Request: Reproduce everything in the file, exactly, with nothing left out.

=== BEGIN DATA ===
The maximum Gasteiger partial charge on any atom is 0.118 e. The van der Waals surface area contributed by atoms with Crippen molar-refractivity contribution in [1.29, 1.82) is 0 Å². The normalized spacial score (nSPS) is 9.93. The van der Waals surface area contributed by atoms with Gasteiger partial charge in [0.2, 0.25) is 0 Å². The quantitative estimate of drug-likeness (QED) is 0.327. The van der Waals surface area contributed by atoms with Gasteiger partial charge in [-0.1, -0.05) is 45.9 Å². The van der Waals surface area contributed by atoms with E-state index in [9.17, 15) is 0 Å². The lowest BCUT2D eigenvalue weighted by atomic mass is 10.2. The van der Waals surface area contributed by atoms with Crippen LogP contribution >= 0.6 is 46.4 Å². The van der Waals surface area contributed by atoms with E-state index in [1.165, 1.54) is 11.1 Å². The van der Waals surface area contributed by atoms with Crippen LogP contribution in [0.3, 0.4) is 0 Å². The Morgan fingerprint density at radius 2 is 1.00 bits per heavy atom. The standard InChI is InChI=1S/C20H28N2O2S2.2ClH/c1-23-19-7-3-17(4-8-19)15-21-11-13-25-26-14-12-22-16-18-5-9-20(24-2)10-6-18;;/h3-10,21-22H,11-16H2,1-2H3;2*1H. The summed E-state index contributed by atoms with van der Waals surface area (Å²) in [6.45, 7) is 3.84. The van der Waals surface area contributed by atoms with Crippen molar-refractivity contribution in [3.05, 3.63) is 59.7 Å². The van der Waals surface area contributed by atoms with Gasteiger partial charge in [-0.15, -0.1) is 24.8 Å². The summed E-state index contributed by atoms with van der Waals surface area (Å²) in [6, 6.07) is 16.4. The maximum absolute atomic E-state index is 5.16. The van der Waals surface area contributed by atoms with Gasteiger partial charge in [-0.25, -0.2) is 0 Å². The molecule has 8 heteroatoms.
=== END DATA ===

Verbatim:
The maximum Gasteiger partial charge on any atom is 0.118 e. The van der Waals surface area contributed by atoms with Crippen molar-refractivity contribution in [1.29, 1.82) is 0 Å². The normalized spacial score (nSPS) is 9.93. The van der Waals surface area contributed by atoms with Gasteiger partial charge in [0.2, 0.25) is 0 Å². The quantitative estimate of drug-likeness (QED) is 0.327. The van der Waals surface area contributed by atoms with Gasteiger partial charge in [-0.1, -0.05) is 45.9 Å². The van der Waals surface area contributed by atoms with E-state index in [9.17, 15) is 0 Å². The lowest BCUT2D eigenvalue weighted by atomic mass is 10.2. The van der Waals surface area contributed by atoms with Crippen LogP contribution >= 0.6 is 46.4 Å². The van der Waals surface area contributed by atoms with E-state index in [1.165, 1.54) is 11.1 Å². The van der Waals surface area contributed by atoms with Crippen LogP contribution in [0.3, 0.4) is 0 Å². The Morgan fingerprint density at radius 2 is 1.00 bits per heavy atom. The standard InChI is InChI=1S/C20H28N2O2S2.2ClH/c1-23-19-7-3-17(4-8-19)15-21-11-13-25-26-14-12-22-16-18-5-9-20(24-2)10-6-18;;/h3-10,21-22H,11-16H2,1-2H3;2*1H. The summed E-state index contributed by atoms with van der Waals surface area (Å²) in [6.45, 7) is 3.84. The van der Waals surface area contributed by atoms with Crippen molar-refractivity contribution in [3.05, 3.63) is 59.7 Å². The van der Waals surface area contributed by atoms with Gasteiger partial charge in [-0.15, -0.1) is 24.8 Å². The summed E-state index contributed by atoms with van der Waals surface area (Å²) in [6, 6.07) is 16.4. The maximum absolute atomic E-state index is 5.16. The van der Waals surface area contributed by atoms with Gasteiger partial charge in [-0.25, -0.2) is 0 Å². The molecule has 8 heteroatoms.